This post originally appeared on opendataresearch.org
The opening plenary of the second day (7 May) of the first OGP Asia Pacific Regional Conference held in Bali, Indonesia was probably the most inspiring session in the whole conference. It is a clear and persuasive depiction of what the conference theme is all about – unlocking creativity and innovation in finding ways where government can best engage citizens for better governance, and in creating that space where private sector and civil society can help shape the kind of government that they and the rest of the citizens need.
Diah Setiawaty of Association for Elections and Democracy shared how election information has reached Indonesians through an application they developed. Jose Solomon Cortez showcased how business groups in the Philippines can enhance government transparency by setting standards for corporate integrity through the Integrity Initiative. Sowmya Kidambi of Society of Social Audit in India emphasized on how social audit can determine retail corruption practices, identify culprits, recover money, and regain for governments the trust it gradually loses. These are just a few of the stories highlighted in 7-minute talks that seemed like glaring reminders to participants of basic things we knew all so well – that good election results rely on better information, that business can be held accountable, and that squandering citizen’s money should not and could not be tolerated.
As the conference wound down and as participants started to say goodbye after a closing plenary where panel speakers expressed hope on what a future of open government can do to the region and its inhabitants, the deafening silence that is starting to seep through my consciousness gave me an opportunity to step back and think about the key messages that this day has offered. What sticks to my head is a premise I highlighted in the title of this piece – that the tools have changed but the fundamentals remain the same. I identify here three of those that the speakers in today’s plenary and breakout sessions have highlighted:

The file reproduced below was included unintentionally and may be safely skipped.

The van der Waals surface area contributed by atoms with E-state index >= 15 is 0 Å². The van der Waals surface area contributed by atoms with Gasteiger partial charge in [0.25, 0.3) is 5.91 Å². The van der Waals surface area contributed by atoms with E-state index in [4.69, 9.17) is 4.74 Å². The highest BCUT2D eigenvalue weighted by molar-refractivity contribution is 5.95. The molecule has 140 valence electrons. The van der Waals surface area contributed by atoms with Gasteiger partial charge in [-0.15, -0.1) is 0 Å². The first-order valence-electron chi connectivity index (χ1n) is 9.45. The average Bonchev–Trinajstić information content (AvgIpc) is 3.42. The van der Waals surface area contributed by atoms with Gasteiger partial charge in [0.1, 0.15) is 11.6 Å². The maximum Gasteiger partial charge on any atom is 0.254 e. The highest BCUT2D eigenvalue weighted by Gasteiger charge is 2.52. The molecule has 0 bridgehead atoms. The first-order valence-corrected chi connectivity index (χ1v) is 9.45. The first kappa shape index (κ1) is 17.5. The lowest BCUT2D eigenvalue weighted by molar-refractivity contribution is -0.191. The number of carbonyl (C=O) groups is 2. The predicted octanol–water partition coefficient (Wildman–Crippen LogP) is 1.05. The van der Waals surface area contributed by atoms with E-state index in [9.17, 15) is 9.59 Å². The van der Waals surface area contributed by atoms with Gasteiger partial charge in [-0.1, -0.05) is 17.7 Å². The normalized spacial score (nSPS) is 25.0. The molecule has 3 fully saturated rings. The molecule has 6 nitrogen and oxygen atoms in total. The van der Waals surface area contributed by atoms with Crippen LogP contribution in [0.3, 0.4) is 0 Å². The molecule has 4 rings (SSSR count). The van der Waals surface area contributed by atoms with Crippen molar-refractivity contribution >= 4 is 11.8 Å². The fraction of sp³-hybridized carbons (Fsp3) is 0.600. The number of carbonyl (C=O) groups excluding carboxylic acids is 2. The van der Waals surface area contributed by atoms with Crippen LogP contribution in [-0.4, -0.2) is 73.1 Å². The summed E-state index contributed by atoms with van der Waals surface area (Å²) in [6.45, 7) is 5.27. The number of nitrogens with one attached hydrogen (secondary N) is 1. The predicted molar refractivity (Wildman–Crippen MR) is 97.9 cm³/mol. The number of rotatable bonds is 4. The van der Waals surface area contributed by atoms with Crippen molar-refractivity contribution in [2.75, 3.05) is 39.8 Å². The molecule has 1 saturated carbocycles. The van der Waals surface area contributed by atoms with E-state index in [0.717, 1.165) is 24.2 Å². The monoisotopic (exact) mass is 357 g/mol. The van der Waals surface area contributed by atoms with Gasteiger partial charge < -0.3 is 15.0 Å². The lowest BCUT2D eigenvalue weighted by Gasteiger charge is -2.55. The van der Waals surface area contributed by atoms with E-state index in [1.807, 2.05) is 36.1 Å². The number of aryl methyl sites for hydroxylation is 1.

- Leadership is fundamental. Mr. Suyoto, Regent of Bojonegoro, Indonesia put it very strongly – that leaders should listen more, and that they should ensure that government is part of the solution and not part of the problem. This same message is mentioned by Gabriel Baleos, Co-Lead Coordinator of Open Data Philippines, where he emphasized that key to the Philippines’ rapid development in open government is the commitment of President Benigno Aquino III. Finally, Budiyanto Sidiki of Indonesia says that the Emonep tool for monitoring and evaluation just supports open and accountable governance; it is the commitment of leaders that is paramount.
- Governance is not just about the government bureaucracy. It is about every stakeholder taking his/her part in the process. Maria Ressa of Rappler acknowledged that governments need other stakeholders to make things happen because the bureaucracy is too large and government concerns are numerous. Solo Kota Kita in Indonesia, Community Monitoring in Afghanistan, and the AIDS Coalition in Indonesia, were all powerful initiatives originating from outside government, supported by different international organizations, but done in partnership with national or local government units. The governance structure of the Open Government Partnership illustrates the point that open governance does not work when only the government bureaucrats sit at the discussion table. Collaboration, interconnectedness, partnership, co-creation, multi-stakeholder participation, according to Maryati Abdullah of Publish What You Pay Indonesia, is the key. It is heart-warming to note that in this process, the business community actively take part like what the Makati Business Club in the Philippines is doing in Integrity Initiative. In the case of Indonesia, Mr. Yuniarto of Schlumberger Indonesia, expressed his eagerness to take part in Open Government Indonesia.
- The road to better and more open government is long; we need a lot of energy and some amount of patience to get there. Undal Gombodorj of the Democracy Education Center shared that while their achievements in the Check My Service effort in Mongolia are small, these are not necessarily insignificant. For most of us working in development, we know that getting from a state of impoverishment to better quality of life does not happen in a year, not even in a decade. But every big win starts from a small step and the many examples highlighted in today’s sessions, both at the plenary and the breakout rooms emphasized this. Indeed, as Dr. Eko Prasojo, Vice Minister of the Ministry of State Apparatus and Bureaucratic Reform emphasized in his closing speech – “Ideas and innovation really do come from anywhere and anyone.” And these innovations and ideas, taking life in the different projects implemented by government, business groups, media, academia, and civil society organizations, prove that initiatives to promote open governance can be started, can work, and can bring benefits to people. Apart from concerted efforts, we also need the patience, and as what Phil Matsheza of UNDP-Asia Pacific says, the perseverance to bring ideas to action, and action to results.
As participants leave Bali today or in the next few days, they bring with them new insights, new learnings, and new tools that they can use to advance open government in their respective countries and in the region. The journey to more open government in Asia and the Pacific continues. I hope that the travellers gained renewed energy and strength in this OGP Conference in Bali, the city of the gods. Till we meet again. Terima kasih.